New Delhi: Political advertising on television touched never-seen-before highs in elections to the 15th Lok Sabha even as that in print saw a fall.
An analysis, by Adex India, a division of Mumbai-based audience research company TAM Media Research Pvt. Ltd, shows that the volume of political advertising on television went up around 600% from 862,000 seconds in the five months to May 2004 to 4,979,000 seconds in the period between 1 January and 10 May.
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The number of advertisers also went up from 30 in 2004 to 54 this year. “Television penetration has significantly gone up in the past four years, so it, obviously, was the medium of choice for parties wanting to reach the masses,” said Farokh Balsara, national sector leader, media and entertainment, Ernst and Young India, an audit and consulting firm.
There were 90 million television households in the country in 2004 and 120 million in 2009. The analysis shows that the party in power outscores its rivals in the war for mindshare. While the Bharatiya Janata Party (BJP) was the biggest advertiser in terms of air-time bought on channels in 2004, this year, the Congress led with a 40% share of voice. The BJP trailed with a 24% share of voice.
Interestingly, Andhra Pradesh-based Telugu Desam Party (TDP) has been one of the most aggressive advertisers among regional parties in both years. In 2004, the party was the third largest advertiser with a 8% share whereas this year, it has emerged the fourth largest player with 6% share in overall poll noise on television.
The numbers may have been skewed by the fact that assembly and parliamentary elections were held in Andhra Pradesh simultaneously—in 2004 and this year, too.
Print, however, seems to have lost some influence among contenders for the Lok Sabha. The total amount of space bought by political parties in 2009 declined from 2,315,000 col. cms in 2004 to 1,903,000 col. cms in 2009.
The analysis considered metro newspapers till 9 May and non-metro newspapers and magazines till 7 May for the analysis. The number of advertisers, however, rose to 170 this year from 137 in 2004.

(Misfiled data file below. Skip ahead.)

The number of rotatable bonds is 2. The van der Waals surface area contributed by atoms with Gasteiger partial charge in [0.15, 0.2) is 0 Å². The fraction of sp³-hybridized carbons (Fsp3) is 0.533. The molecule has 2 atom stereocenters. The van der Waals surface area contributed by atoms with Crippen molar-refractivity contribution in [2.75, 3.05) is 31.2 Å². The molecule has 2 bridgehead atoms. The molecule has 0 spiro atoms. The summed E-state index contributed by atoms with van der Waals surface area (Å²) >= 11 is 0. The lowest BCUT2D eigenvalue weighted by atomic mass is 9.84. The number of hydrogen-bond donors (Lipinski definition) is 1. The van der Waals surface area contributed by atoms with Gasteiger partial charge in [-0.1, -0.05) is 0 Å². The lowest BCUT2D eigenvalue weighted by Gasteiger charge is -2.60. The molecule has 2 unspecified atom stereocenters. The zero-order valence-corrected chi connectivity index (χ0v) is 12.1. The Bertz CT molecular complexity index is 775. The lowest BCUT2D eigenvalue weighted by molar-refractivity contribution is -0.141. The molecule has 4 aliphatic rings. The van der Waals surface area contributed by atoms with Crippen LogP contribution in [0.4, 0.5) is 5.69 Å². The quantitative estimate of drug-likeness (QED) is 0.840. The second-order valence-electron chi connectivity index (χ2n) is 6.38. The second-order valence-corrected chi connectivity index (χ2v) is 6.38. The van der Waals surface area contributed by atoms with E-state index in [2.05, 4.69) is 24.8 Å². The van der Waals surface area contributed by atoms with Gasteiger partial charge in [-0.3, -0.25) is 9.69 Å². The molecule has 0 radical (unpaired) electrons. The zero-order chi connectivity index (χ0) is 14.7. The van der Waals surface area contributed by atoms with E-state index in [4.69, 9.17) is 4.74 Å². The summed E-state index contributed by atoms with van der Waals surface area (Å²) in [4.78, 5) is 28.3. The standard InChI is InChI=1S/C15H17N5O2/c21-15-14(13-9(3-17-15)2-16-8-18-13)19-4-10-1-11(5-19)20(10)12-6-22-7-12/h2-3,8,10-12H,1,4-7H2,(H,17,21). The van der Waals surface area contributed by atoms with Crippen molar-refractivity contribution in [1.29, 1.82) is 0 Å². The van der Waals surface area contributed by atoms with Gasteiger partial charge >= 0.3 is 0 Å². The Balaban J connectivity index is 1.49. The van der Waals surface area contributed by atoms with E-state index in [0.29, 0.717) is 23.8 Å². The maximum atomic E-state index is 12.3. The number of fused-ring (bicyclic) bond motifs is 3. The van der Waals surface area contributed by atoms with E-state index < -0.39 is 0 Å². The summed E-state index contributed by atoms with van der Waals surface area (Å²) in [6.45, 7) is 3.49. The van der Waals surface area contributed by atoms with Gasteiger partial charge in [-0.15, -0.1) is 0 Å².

The Congress led the race in terms of advertising in print as well with 37% share of the total political advertising against BJP’s 13%. Interestingly, in 2004, too, the Congress, with 30% share, bought more space in print than BJP, which trailed with a 27% share.
Some experts point out that the parties devised different media plans to tap their target audience. “This time, BJP has been very strategic in their approach. They used a lot of new and local mediums such as district newsletters, local newspapers, Internet and radio, while Congress has gone national,” said P.N. Vasanti, director of New Delhi-based research organization Centre for Media Studies and Mint columnist.
Meanwhile, radio emerged as a preferred medium among parties to connect with the voters. The medium accounted for 1,964,000 seconds of political advertising between 1 January and 9 May. Political advertising on radio was allowed for the first time during this elections, so there are no comparable numbers for 2004.
“Radio would have accounted for around 10% of money spent on election campaigns, which should roughly translate into Rs60 crore,” said Sunil Kumar, managing director, Big River Radio (India) Pvt. Ltd, a New Delhi-based consultancy.
Graphics by Ahmed Raza Khan / Mint
C.R. Sukumar in Hyderabad contributed to this story.